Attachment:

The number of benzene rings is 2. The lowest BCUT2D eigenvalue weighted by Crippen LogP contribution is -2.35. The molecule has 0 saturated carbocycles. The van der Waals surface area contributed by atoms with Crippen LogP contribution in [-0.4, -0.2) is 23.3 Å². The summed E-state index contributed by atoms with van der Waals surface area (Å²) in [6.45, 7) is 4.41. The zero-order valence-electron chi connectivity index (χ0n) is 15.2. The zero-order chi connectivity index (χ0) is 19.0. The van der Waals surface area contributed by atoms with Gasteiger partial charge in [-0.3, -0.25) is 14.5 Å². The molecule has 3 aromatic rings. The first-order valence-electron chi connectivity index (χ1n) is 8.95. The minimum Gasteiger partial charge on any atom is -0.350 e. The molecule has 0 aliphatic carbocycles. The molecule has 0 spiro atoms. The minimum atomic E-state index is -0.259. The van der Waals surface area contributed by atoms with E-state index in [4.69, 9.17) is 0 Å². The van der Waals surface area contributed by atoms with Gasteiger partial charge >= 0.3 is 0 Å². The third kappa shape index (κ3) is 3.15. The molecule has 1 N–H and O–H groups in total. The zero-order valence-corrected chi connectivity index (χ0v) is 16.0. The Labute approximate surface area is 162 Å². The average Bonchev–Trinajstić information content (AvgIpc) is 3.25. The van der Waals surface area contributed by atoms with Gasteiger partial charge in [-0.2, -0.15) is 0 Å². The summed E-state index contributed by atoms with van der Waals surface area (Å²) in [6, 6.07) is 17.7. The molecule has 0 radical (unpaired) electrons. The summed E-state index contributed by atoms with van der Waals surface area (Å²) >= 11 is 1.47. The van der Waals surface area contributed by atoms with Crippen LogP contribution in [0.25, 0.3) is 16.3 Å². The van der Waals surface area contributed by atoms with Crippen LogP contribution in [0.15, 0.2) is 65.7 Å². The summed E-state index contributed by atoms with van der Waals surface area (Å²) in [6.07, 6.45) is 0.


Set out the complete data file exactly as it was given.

The number of benzene rings is 2. The lowest BCUT2D eigenvalue weighted by Crippen LogP contribution is -2.35. The molecule has 0 saturated carbocycles. The van der Waals surface area contributed by atoms with Crippen LogP contribution in [-0.4, -0.2) is 23.3 Å². The summed E-state index contributed by atoms with van der Waals surface area (Å²) in [6.45, 7) is 4.41. The zero-order valence-electron chi connectivity index (χ0n) is 15.2. The zero-order chi connectivity index (χ0) is 19.0. The van der Waals surface area contributed by atoms with Gasteiger partial charge in [-0.3, -0.25) is 14.5 Å². The molecule has 3 aromatic rings. The first-order valence-electron chi connectivity index (χ1n) is 8.95. The minimum Gasteiger partial charge on any atom is -0.350 e. The molecule has 0 aliphatic carbocycles. The molecule has 0 spiro atoms. The minimum atomic E-state index is -0.259. The van der Waals surface area contributed by atoms with E-state index in [4.69, 9.17) is 0 Å². The van der Waals surface area contributed by atoms with Gasteiger partial charge >= 0.3 is 0 Å². The third kappa shape index (κ3) is 3.15. The molecule has 1 N–H and O–H groups in total. The zero-order valence-corrected chi connectivity index (χ0v) is 16.0. The Labute approximate surface area is 162 Å². The average Bonchev–Trinajstić information content (AvgIpc) is 3.25. The van der Waals surface area contributed by atoms with Gasteiger partial charge in [-0.2, -0.15) is 0 Å². The summed E-state index contributed by atoms with van der Waals surface area (Å²) in [6, 6.07) is 17.7. The molecule has 0 radical (unpaired) electrons. The summed E-state index contributed by atoms with van der Waals surface area (Å²) >= 11 is 1.47. The van der Waals surface area contributed by atoms with Crippen LogP contribution in [0.25, 0.3) is 16.3 Å². The van der Waals surface area contributed by atoms with Crippen LogP contribution in [0.15, 0.2) is 65.7 Å². The summed E-state index contributed by atoms with van der Waals surface area (Å²) in [6.07, 6.45) is 0.